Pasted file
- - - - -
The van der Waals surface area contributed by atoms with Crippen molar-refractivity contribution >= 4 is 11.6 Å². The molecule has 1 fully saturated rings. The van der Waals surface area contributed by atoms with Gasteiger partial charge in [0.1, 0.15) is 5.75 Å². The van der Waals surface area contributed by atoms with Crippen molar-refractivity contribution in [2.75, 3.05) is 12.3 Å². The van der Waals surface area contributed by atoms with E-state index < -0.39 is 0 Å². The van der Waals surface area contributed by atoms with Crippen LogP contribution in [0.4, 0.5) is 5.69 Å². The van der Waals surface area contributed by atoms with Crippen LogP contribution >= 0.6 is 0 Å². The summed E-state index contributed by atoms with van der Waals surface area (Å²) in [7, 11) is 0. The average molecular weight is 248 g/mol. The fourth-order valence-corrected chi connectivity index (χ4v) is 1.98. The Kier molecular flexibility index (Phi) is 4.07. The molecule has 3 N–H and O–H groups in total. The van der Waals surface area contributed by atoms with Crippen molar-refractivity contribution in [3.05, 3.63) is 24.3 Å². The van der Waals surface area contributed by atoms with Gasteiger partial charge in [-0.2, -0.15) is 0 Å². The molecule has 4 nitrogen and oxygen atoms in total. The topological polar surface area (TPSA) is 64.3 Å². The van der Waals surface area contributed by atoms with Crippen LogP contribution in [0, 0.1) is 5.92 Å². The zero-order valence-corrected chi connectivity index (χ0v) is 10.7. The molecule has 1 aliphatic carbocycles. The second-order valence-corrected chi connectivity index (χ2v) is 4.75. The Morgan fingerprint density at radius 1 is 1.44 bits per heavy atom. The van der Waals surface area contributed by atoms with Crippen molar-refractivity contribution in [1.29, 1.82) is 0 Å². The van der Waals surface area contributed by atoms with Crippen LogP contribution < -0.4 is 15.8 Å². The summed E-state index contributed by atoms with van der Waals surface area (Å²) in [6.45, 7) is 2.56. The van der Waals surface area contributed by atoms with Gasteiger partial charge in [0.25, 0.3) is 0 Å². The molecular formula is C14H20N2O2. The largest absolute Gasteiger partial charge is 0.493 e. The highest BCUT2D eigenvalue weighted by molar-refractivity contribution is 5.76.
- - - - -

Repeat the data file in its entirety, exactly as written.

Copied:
The van der Waals surface area contributed by atoms with Crippen molar-refractivity contribution >= 4 is 11.6 Å². The molecule has 1 fully saturated rings. The van der Waals surface area contributed by atoms with Gasteiger partial charge in [0.1, 0.15) is 5.75 Å². The van der Waals surface area contributed by atoms with Crippen molar-refractivity contribution in [2.75, 3.05) is 12.3 Å². The van der Waals surface area contributed by atoms with E-state index < -0.39 is 0 Å². The van der Waals surface area contributed by atoms with Crippen LogP contribution in [0.4, 0.5) is 5.69 Å². The van der Waals surface area contributed by atoms with Crippen LogP contribution >= 0.6 is 0 Å². The summed E-state index contributed by atoms with van der Waals surface area (Å²) in [7, 11) is 0. The average molecular weight is 248 g/mol. The fourth-order valence-corrected chi connectivity index (χ4v) is 1.98. The Kier molecular flexibility index (Phi) is 4.07. The molecule has 3 N–H and O–H groups in total. The van der Waals surface area contributed by atoms with Crippen molar-refractivity contribution in [3.05, 3.63) is 24.3 Å². The van der Waals surface area contributed by atoms with Gasteiger partial charge in [-0.2, -0.15) is 0 Å². The molecule has 4 nitrogen and oxygen atoms in total. The topological polar surface area (TPSA) is 64.3 Å². The van der Waals surface area contributed by atoms with Crippen LogP contribution in [0, 0.1) is 5.92 Å². The zero-order valence-corrected chi connectivity index (χ0v) is 10.7. The molecule has 1 aliphatic carbocycles. The second-order valence-corrected chi connectivity index (χ2v) is 4.75. The Morgan fingerprint density at radius 1 is 1.44 bits per heavy atom. The van der Waals surface area contributed by atoms with Crippen molar-refractivity contribution in [1.29, 1.82) is 0 Å². The van der Waals surface area contributed by atoms with Crippen LogP contribution < -0.4 is 15.8 Å². The summed E-state index contributed by atoms with van der Waals surface area (Å²) in [6.45, 7) is 2.56. The van der Waals surface area contributed by atoms with Gasteiger partial charge in [0.25, 0.3) is 0 Å². The molecular formula is C14H20N2O2. The largest absolute Gasteiger partial charge is 0.493 e. The highest BCUT2D eigenvalue weighted by molar-refractivity contribution is 5.76.